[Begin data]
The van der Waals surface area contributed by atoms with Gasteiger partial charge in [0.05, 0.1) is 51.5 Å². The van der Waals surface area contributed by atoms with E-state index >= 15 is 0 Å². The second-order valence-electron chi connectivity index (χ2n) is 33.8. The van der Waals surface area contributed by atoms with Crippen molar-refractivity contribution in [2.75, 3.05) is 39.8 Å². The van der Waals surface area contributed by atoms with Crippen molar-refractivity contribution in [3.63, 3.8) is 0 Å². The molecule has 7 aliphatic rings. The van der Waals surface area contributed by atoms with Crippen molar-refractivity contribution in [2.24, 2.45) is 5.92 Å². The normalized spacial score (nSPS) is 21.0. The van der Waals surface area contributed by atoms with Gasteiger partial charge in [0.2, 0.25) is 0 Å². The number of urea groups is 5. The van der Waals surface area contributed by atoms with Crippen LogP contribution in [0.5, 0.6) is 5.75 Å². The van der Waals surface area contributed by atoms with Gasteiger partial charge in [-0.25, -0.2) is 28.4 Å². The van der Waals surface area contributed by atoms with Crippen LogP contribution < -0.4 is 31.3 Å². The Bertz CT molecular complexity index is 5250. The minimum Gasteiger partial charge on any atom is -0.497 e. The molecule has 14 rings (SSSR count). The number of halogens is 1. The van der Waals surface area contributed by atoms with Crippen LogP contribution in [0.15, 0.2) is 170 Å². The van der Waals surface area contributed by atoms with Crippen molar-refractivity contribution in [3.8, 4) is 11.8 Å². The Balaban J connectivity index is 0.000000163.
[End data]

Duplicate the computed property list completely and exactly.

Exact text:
The van der Waals surface area contributed by atoms with Gasteiger partial charge in [0.05, 0.1) is 51.5 Å². The van der Waals surface area contributed by atoms with E-state index >= 15 is 0 Å². The second-order valence-electron chi connectivity index (χ2n) is 33.8. The van der Waals surface area contributed by atoms with Crippen molar-refractivity contribution in [2.75, 3.05) is 39.8 Å². The van der Waals surface area contributed by atoms with Crippen molar-refractivity contribution in [3.63, 3.8) is 0 Å². The molecule has 7 aliphatic rings. The van der Waals surface area contributed by atoms with Crippen molar-refractivity contribution in [2.24, 2.45) is 5.92 Å². The normalized spacial score (nSPS) is 21.0. The van der Waals surface area contributed by atoms with Gasteiger partial charge in [0.2, 0.25) is 0 Å². The number of urea groups is 5. The van der Waals surface area contributed by atoms with Crippen LogP contribution in [0.5, 0.6) is 5.75 Å². The van der Waals surface area contributed by atoms with Gasteiger partial charge in [-0.25, -0.2) is 28.4 Å². The van der Waals surface area contributed by atoms with Crippen LogP contribution < -0.4 is 31.3 Å². The Bertz CT molecular complexity index is 5250. The minimum Gasteiger partial charge on any atom is -0.497 e. The molecule has 14 rings (SSSR count). The number of halogens is 1. The van der Waals surface area contributed by atoms with Crippen LogP contribution in [0.15, 0.2) is 170 Å². The van der Waals surface area contributed by atoms with Crippen molar-refractivity contribution in [3.8, 4) is 11.8 Å². The Balaban J connectivity index is 0.000000163.